Oven kit 220v Proto-Form
Proto-Form oven kit requires the purchase of our plans.
Introducing our new “Fast Heat” modular heating elements for the Proto-Form machines. These new elements offer the exact same performance but with a faster warm up and much lower cost than the previous Cal-rod based kits. They will retrofit easily into the existing design and come with necessary high temp wire, jumper strips and terminals, as well as instructions on CD. The Cal-rod kits will be discontinued and the plans will be revised for the next printing.
The “Fast Heat” elements consist of a special coiled resistance wire mounted directly onto a ceramic fiber board.
These new elements are modular “Tiles” measuring 6 x 24 inches and putting out 1200 watts each on 240 volts. Its best to think of each tile as replacing one pair of the old tubular elements. For example, the 2 x 4 ft. machine will use 8 tiles instead of 16 individual tubular elements. These elements are then connected to each other with tinned copper jumper strips to simplify the wiring.
The Proto-Form oven kits consist of 4,6,or 8 heating tiles (depending on size plus the necessary high temperature 8 gauge wire and set screw terminals. These elements are supplied in kit form with pre-cut ceramic fiber board, nichrome heating coil and hardware. You must use the supplied template and drill the mounting holes, then stretch the coil and fasten to the board with the hardware provided. Adjacent tiles are connected with the pre-punched jumper strips.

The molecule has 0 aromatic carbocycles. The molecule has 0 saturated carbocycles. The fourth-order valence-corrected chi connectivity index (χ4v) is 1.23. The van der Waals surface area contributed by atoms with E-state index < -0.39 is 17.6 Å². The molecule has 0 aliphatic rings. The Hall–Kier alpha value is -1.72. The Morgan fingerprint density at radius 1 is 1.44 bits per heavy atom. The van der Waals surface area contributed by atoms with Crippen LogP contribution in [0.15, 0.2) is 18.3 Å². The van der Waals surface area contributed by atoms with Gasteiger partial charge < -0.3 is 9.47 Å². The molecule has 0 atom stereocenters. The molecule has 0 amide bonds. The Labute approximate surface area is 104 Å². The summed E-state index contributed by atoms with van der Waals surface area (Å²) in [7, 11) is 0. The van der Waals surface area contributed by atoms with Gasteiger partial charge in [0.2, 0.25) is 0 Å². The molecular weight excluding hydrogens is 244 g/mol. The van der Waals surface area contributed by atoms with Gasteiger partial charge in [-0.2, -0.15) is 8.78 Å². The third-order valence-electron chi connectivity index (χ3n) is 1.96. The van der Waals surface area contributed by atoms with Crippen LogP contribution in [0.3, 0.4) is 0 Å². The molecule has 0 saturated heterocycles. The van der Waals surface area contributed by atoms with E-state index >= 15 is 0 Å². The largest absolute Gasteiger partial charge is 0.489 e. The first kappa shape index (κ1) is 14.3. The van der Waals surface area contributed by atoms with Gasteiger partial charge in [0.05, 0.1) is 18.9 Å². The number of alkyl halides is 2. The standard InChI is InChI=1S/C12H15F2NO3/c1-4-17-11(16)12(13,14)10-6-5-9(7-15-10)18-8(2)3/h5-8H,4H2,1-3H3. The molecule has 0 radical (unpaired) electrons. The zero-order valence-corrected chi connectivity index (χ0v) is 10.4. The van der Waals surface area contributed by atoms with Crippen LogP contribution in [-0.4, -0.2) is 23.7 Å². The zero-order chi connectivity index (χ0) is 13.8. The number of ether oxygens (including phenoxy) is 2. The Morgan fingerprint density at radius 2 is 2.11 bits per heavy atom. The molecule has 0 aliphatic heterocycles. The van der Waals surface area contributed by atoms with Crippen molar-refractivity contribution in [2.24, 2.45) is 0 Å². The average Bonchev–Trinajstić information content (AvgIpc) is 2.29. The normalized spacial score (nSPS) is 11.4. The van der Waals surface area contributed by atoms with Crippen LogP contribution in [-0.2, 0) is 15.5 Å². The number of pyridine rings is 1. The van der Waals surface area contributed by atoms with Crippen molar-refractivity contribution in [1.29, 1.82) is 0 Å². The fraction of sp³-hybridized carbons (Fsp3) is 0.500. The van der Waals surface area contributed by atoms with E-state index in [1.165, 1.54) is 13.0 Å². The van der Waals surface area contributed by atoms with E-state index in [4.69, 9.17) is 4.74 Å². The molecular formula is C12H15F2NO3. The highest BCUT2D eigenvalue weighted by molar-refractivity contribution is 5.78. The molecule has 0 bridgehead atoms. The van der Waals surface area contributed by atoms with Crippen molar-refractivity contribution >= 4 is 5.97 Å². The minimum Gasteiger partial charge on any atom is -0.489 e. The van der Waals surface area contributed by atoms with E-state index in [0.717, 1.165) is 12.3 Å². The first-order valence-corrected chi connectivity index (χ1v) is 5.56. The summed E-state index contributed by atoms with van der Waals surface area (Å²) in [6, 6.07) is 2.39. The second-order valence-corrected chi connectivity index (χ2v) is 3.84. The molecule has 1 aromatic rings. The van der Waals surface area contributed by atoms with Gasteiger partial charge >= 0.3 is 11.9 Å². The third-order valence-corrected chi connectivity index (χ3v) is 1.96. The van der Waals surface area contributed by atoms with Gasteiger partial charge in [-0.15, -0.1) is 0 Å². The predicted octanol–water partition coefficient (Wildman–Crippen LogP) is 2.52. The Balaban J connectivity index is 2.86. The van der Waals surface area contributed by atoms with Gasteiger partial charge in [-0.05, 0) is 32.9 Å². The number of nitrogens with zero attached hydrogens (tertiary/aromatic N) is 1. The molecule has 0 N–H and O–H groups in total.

Frequently Asked Questions
“Cal-Rod” tubular style vs coiled wire elements.
Do these work as well as the old Cal-Rod based oven kits?
These are functionally identical but they heat up faster and are much cheaper. They fit in the same place with the same heat output and power consumption.
How long does a coiled Nichrome element last?
Not really sure!,.. I’ve been selling this type of coiled element for my Hobby-Vac machines since 1996 with no reported failures yet. How long does a toaster last, I’ve got one that’s 20 years old? If assembled carefully with no nicks in the wire and not subjected to repeated movement or vibration, they last very long and are cheap to replace.
Are these elements safe?
Not if you touch them, but neither is an open flame or burner on your stove. The oven box is grounded so a broken wire will trip a breaker if it touches something metal. Treat it like you would any appliance. Use common sense, don’t modify the design and follow the instructions carefully.
Are they more work to install?
About the same as the old oven kits, you will spend more time assembling the elements, but the oven box is much easier to make. No special skills required, just follow instructions.
They look kind of cheap, why didn’t you use something cool like Quartz tubes or ceramic panel elements?
The short answer is cost vs benefit. A coiled resistance element is far cheaper than all other options and if designed correctly, functions the same. Remember, ALL electric heaters have the same nichrome wire hidden inside somewhere.
Can I just use “Hardi-backer” cement board from Home Depot?
The ceramic fiber board in these kits can handle 1800 degrees and direct contact with the heating coil. Tile backer boards look similar but are cement based and only rated for a few hundred degrees. They won’t burn but they will crack!